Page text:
Punk who changed the face of rock music

 

It is no exaggeration to say that when Douglas Colvin changed his name to Dee Dee and formed the Ramones, he changed rock music forever. They were the quintessential punk band, an inspiration to everyone from the Sex Pistols to current chart regulars Green Day.

Douglas Colvin, who died on June 5th aged 49, was born on September 18th, 1952, in Fort Lee, Virginia, and spent his early childhood in Germany: his father was in the US army. The family moved to Forest Hills, a middle-class New York suburb, when he started high school. He became addicted to heroin in his teens, dealing drugs and working as a prostitute to fund his habit.

The Ramones' oft-copied image - ripped jeans, tight T-shirts, leather jackets - was based on the clothes worn by New York's teenage "hustlers", while the harrowing song 53rd And 3rd was based on Douglas Colvin's experiences at a notorious Manhattan pick-up intersection.

Inspired by the basic, high energy rock of the Stooges and the New York Dolls, Douglas Colvin formed a band with his Forest Hills neighbours, guitarist John Cummings, singer Jeffrey (Joey) Hyman and drummer Tommy Erdelyi in 1974.

To the Stooges's proto-punk blueprint, they added a love of unfashionable bubblegum pop and lyrics reflecting aimless suburban adolescent lives: comic books, glue-sniffing, horror films, boredom.

Douglas Colvin named the band the Ramones, a misappropriation of Beatle Paul McCartney's original stage name, Ramon. "We were trying to recapture the innocence of rock and roll," Douglas Colvin later noted.

The Ramones' music opposed everything mainstream 70s rock stood for. At a time of extended progressive opuses, their songs, largely written by Douglas Colvin and Hyman, were short, fast and reductive, utilising only three chords and no guitar solos.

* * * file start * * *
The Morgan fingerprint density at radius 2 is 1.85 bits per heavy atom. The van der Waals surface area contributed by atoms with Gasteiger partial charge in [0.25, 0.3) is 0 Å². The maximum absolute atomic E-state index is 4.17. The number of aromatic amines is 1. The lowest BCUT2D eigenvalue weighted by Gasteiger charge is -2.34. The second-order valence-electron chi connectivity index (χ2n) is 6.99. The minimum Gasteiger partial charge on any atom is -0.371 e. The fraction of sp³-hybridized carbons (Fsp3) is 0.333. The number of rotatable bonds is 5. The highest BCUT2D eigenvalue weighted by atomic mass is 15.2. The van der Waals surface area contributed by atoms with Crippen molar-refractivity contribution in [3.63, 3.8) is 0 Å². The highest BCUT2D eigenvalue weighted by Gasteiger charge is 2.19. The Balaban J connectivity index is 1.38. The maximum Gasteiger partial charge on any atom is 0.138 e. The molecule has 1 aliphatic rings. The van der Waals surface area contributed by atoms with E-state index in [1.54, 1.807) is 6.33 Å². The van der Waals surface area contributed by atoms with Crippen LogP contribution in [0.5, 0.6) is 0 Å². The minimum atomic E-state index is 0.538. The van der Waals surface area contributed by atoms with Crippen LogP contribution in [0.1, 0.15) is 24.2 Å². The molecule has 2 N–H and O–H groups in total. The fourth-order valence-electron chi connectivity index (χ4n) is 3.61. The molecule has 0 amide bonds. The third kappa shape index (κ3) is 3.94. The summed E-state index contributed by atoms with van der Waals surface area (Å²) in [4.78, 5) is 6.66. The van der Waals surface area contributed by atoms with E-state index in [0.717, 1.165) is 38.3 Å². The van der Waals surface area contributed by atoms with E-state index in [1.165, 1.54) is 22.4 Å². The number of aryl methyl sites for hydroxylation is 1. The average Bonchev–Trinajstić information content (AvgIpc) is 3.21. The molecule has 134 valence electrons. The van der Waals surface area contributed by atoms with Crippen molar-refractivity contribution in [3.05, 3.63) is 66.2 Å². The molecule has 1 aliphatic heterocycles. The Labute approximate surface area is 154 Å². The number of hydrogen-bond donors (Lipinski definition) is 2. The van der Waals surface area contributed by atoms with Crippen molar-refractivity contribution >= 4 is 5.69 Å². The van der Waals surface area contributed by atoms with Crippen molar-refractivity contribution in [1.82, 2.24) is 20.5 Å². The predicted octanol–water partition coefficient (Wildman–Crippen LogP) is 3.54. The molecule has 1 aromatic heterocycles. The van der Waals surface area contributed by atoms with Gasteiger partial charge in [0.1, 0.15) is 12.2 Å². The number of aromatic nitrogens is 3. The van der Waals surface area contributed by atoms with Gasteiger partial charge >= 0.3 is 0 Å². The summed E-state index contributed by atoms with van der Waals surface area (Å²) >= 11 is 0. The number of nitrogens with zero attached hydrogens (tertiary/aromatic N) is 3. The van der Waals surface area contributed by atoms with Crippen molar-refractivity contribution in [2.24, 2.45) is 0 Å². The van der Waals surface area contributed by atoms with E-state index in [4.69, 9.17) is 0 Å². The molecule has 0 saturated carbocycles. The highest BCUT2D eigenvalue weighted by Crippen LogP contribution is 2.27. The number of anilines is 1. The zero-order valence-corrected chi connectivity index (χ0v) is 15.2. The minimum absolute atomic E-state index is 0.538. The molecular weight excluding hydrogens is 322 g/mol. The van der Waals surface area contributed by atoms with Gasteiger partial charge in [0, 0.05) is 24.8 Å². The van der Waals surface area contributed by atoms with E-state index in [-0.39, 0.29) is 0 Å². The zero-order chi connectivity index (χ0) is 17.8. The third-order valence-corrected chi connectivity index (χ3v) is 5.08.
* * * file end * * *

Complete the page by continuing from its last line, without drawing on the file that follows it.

Their early live sets at New York's renowned rock club CBGBs lasted 20 minutes, their eponymous début album managed 14 tracks in under half-an-hour, a startling achievement in 1976.

Where most 70s rock bands were aloof and remote, the Ramones were cheerfully dumb and warmly inclusive, reaching out to an audience of "geeks", "runts" and "punks". Packed with loud, insistently catchy songs, the Ramones' first three albums - Ramones, and 1977's Ramones Leave Home, and Rocket To Russia - were thrilling and innovative records. The quartet's ability to make propulsive, exciting music with the most rudimentary abilities and superb live shows were inspirational to a generation of punk musicians.

The definitive Ramones' single, 1977's Sheena Is A Punk Rocker, was banned by US radio but reached number 22 in Britain.

They starred in a film, Rock'n'Roll High School (1979) and a year later achieved their biggest sales with End Of The Century, a flawed collaboration with legendary 1960s producer Phil Spector.

The limitations of their style nevertheless became apparent with a succession of lacklustre 80s albums, although they remained a big live draw. Estranged from the other members by his heroin habit and the pressures of constant touring, Douglas Colvin quit in 1989.

He attempted to restyle himself as a rapper, Dee Dee King, but seemed unable to escape his past as a Ramone. He formed a band, Chinese Dragon, their name a reference to his famous song about heroin abuse, Chinese Rock, wrote several songs on the final Ramones' album, Adios Amigos! and performed at their farewell show in August 1996.

More recently, he published his autobiography and claimed to have quit drugs.

Once mocked and reviled, never commercially successful, the Ramones' music has become an integral part of America's cultural heritage. A New York Times poll voted their début one of the 20 most influential albums of the 20th century. In March this year they were inducted into the Rock and Roll Hall of Fame.

"I'd like to congratulate myself and thank myself and give myself a big pat on the back," remarked Douglas Colvin at the time. He is survived by his wife Barbara.

Douglas Colvin (Dee Dee Ramone): born 1952; died, June 2002